Very quickly several things become increasingly clear. First, while you might have gotten away with using spreadsheets for incentive compensation in the good old days, today is different. Second, taking a portfolio approach to selling makes a lot of sense, if you have the tools to do it right. Third, you have to stay ahead of your competition and in this case it means if your reps are using spreadsheets to track their individual performance, it’s time for you to get more sophisticated by using a modern, database-backed system that can easily track multiple people, products, incentives and more. Only then can you accurately and fairly reward the people who took the greatest risks and met or exceeded expectations.
Woody Allen once quipped, “To a knife fight, always bring a gun.” This is like that.
The story of front office automation is shifting from data to process, but the idea is so new that you’d be hard pressed to identify a movement by that name. However, I am happy to coin a term and if you consider the developments of the last decade a clear picture emerges.
CRM and other front office solutions emerged as systems to manage data capture and retrieval. SFA managed the data collected about prospects, contacts, and deals; marketing managed aspects of lead development and marketing spend; and service systems juggled data about customer service needs. In all cases CRM systems served up data for human decision-makers to use in performing largely manual activities.
Then the Big Data revolution happened and its first effect was to document a need to simply handle all of the new data being churned up by social and other customer facing systems. But once data was corralled, data scientists began using analytics against the data to discover new information about business. This created a positive feedback loop in which growing databases provided information back to business practices and in the process improved them. Process automation soon followed.
Today big data and analytics have spawned the move from data management to process management throughout the front office. In some cases this movement has created whole new automated business processes and incentive compensation is a great example.
As a process, incentive compensation is not new, but its automation and the extent of its influence is. It had always been a time consuming manual process with limited applicability — business leaders may have known what to do but lacked the tools. At its greatest extension, the manual incentive compensation process applied to executives with employment contracts and to sales people with quotas. Human Resource departments handled executive incentive compensation while the finance group manually reconciled sales and commissions — a long and labor intensive effort.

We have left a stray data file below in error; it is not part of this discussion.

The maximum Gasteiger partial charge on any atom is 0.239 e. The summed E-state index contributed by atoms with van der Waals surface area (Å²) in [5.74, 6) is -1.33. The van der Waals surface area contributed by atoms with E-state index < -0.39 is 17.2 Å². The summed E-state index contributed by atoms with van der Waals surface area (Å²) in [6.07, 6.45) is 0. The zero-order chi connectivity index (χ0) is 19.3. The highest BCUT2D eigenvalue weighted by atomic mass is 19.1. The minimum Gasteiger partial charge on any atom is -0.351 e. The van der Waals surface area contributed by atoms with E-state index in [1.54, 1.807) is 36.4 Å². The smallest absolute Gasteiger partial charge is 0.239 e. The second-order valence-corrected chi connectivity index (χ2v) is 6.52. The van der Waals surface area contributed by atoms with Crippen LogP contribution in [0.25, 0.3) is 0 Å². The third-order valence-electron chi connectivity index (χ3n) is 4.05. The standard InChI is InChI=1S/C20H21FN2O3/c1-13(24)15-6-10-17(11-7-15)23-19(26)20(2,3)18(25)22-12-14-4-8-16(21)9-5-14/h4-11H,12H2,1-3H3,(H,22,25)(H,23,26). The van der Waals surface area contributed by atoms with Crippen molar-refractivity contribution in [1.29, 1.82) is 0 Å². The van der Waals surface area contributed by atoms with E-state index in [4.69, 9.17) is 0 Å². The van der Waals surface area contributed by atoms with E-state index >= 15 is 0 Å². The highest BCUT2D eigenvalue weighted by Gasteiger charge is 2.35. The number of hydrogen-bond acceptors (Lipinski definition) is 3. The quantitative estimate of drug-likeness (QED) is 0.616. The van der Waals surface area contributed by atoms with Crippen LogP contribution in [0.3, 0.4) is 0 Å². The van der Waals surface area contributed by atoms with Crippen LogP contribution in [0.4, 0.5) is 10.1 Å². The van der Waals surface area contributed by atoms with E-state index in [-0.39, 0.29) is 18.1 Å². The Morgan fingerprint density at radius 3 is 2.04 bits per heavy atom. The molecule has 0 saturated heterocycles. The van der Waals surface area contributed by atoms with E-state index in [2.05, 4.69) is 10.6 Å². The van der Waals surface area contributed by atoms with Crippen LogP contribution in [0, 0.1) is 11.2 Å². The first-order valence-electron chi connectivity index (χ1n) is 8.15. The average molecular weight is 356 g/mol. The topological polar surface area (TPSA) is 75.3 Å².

As Chris Cabrera documents in his excellent book, Game the Plan — Every Sales Rep’s Dream, Every CFO’s Nightmare, automating the compensation process has spawned not only an automated incentive process, it has also introduced a new best practice.
In sales compensation it was always assumed that savvy sales people could game the compensation plan to their advantage. A wise saying in compensation management is that you get the results you incentivize and the caveat is that we sometimes inadvertently incentivize the wrong thing.
Gaming the plan is the inevitable result — in other words, without any formal process orientation by most companies, their sales people invented their own processes. Typically this means sales people preferentially peddling the products that are easiest to sell or that have the highest commissions or generally doing whatever is the easiest path to quota attainment and maximizing their commission plans. Too often though, reps’ ambitions do not square well with management’s needs, for example, to sell the new product which might be the future of the business but would require more sales effort.